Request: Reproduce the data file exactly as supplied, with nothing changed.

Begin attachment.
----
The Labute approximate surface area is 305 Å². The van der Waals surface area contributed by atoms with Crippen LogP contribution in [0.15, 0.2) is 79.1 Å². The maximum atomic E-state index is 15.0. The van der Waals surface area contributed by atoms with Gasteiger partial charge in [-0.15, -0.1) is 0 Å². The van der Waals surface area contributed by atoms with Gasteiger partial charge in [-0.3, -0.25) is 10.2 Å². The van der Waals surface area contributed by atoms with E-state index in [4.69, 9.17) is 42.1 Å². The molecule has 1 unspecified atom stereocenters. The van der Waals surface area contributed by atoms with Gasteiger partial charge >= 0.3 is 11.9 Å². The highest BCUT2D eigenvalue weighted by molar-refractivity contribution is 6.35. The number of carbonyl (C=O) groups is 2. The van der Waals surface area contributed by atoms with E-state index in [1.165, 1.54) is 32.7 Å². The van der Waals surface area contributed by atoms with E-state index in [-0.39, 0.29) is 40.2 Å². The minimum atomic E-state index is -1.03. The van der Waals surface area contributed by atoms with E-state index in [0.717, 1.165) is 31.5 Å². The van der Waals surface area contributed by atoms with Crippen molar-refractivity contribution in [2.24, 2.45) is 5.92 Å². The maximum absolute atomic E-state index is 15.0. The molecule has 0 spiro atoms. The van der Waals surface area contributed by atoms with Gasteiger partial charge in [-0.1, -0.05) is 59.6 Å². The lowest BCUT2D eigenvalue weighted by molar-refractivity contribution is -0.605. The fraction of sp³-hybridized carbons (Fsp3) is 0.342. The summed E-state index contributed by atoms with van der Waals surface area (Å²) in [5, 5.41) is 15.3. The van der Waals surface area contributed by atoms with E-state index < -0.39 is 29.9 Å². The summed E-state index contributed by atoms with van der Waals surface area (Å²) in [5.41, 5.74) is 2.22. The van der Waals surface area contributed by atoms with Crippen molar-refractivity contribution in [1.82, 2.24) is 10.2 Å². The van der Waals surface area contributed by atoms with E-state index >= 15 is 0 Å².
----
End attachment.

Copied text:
The Labute approximate surface area is 305 Å². The van der Waals surface area contributed by atoms with Crippen LogP contribution in [0.15, 0.2) is 79.1 Å². The maximum atomic E-state index is 15.0. The van der Waals surface area contributed by atoms with Gasteiger partial charge in [-0.15, -0.1) is 0 Å². The van der Waals surface area contributed by atoms with Gasteiger partial charge in [-0.3, -0.25) is 10.2 Å². The van der Waals surface area contributed by atoms with E-state index in [4.69, 9.17) is 42.1 Å². The molecule has 1 unspecified atom stereocenters. The van der Waals surface area contributed by atoms with Gasteiger partial charge >= 0.3 is 11.9 Å². The highest BCUT2D eigenvalue weighted by molar-refractivity contribution is 6.35. The number of carbonyl (C=O) groups is 2. The van der Waals surface area contributed by atoms with E-state index in [1.165, 1.54) is 32.7 Å². The van der Waals surface area contributed by atoms with E-state index in [-0.39, 0.29) is 40.2 Å². The minimum atomic E-state index is -1.03. The van der Waals surface area contributed by atoms with E-state index in [0.717, 1.165) is 31.5 Å². The van der Waals surface area contributed by atoms with Crippen molar-refractivity contribution in [2.24, 2.45) is 5.92 Å². The maximum absolute atomic E-state index is 15.0. The molecule has 0 spiro atoms. The van der Waals surface area contributed by atoms with Gasteiger partial charge in [-0.1, -0.05) is 59.6 Å². The lowest BCUT2D eigenvalue weighted by molar-refractivity contribution is -0.605. The fraction of sp³-hybridized carbons (Fsp3) is 0.342. The summed E-state index contributed by atoms with van der Waals surface area (Å²) in [5, 5.41) is 15.3. The van der Waals surface area contributed by atoms with E-state index < -0.39 is 29.9 Å². The summed E-state index contributed by atoms with van der Waals surface area (Å²) in [5.41, 5.74) is 2.22. The van der Waals surface area contributed by atoms with Crippen molar-refractivity contribution in [1.82, 2.24) is 10.2 Å². The van der Waals surface area contributed by atoms with E-state index >= 15 is 0 Å².